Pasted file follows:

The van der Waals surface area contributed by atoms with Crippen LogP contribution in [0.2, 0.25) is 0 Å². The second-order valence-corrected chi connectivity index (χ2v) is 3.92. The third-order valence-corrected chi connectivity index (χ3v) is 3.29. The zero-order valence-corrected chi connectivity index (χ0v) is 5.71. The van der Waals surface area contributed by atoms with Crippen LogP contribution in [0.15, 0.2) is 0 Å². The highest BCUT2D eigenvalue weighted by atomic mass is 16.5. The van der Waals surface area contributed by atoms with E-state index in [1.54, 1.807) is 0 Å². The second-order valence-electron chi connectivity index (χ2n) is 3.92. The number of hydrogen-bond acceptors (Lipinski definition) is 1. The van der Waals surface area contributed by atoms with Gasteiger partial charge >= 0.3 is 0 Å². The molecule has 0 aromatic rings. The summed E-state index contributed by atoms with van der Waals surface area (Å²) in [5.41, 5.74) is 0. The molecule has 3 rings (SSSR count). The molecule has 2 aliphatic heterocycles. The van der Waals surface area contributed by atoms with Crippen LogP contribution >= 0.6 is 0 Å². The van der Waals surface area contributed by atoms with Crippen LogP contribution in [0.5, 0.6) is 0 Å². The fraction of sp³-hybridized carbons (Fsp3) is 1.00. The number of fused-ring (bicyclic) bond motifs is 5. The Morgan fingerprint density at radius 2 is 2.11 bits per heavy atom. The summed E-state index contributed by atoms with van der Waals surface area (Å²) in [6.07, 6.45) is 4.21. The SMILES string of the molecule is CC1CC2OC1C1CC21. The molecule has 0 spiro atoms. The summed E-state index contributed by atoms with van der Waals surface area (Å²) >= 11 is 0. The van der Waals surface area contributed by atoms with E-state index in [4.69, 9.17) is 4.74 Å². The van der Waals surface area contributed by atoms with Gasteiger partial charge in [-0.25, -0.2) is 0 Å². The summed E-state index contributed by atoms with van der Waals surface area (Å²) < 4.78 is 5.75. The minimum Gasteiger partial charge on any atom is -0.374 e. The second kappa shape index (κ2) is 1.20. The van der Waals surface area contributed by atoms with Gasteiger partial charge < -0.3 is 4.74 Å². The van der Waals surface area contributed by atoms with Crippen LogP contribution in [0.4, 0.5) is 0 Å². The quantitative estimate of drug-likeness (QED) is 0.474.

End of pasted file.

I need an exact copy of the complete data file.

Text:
The van der Waals surface area contributed by atoms with Crippen LogP contribution in [0.2, 0.25) is 0 Å². The second-order valence-corrected chi connectivity index (χ2v) is 3.92. The third-order valence-corrected chi connectivity index (χ3v) is 3.29. The zero-order valence-corrected chi connectivity index (χ0v) is 5.71. The van der Waals surface area contributed by atoms with Crippen LogP contribution in [0.15, 0.2) is 0 Å². The highest BCUT2D eigenvalue weighted by atomic mass is 16.5. The van der Waals surface area contributed by atoms with E-state index in [1.54, 1.807) is 0 Å². The second-order valence-electron chi connectivity index (χ2n) is 3.92. The number of hydrogen-bond acceptors (Lipinski definition) is 1. The van der Waals surface area contributed by atoms with Gasteiger partial charge >= 0.3 is 0 Å². The molecule has 0 aromatic rings. The summed E-state index contributed by atoms with van der Waals surface area (Å²) in [5.41, 5.74) is 0. The molecule has 3 rings (SSSR count). The molecule has 2 aliphatic heterocycles. The van der Waals surface area contributed by atoms with Crippen LogP contribution >= 0.6 is 0 Å². The van der Waals surface area contributed by atoms with Crippen LogP contribution in [0.5, 0.6) is 0 Å². The fraction of sp³-hybridized carbons (Fsp3) is 1.00. The number of fused-ring (bicyclic) bond motifs is 5. The Morgan fingerprint density at radius 2 is 2.11 bits per heavy atom. The summed E-state index contributed by atoms with van der Waals surface area (Å²) in [6.07, 6.45) is 4.21. The SMILES string of the molecule is CC1CC2OC1C1CC21. The molecule has 0 spiro atoms. The summed E-state index contributed by atoms with van der Waals surface area (Å²) >= 11 is 0. The van der Waals surface area contributed by atoms with E-state index in [4.69, 9.17) is 4.74 Å². The van der Waals surface area contributed by atoms with Gasteiger partial charge in [-0.25, -0.2) is 0 Å². The summed E-state index contributed by atoms with van der Waals surface area (Å²) < 4.78 is 5.75. The minimum Gasteiger partial charge on any atom is -0.374 e. The second kappa shape index (κ2) is 1.20. The van der Waals surface area contributed by atoms with Gasteiger partial charge < -0.3 is 4.74 Å². The van der Waals surface area contributed by atoms with Crippen LogP contribution in [0.4, 0.5) is 0 Å². The quantitative estimate of drug-likeness (QED) is 0.474.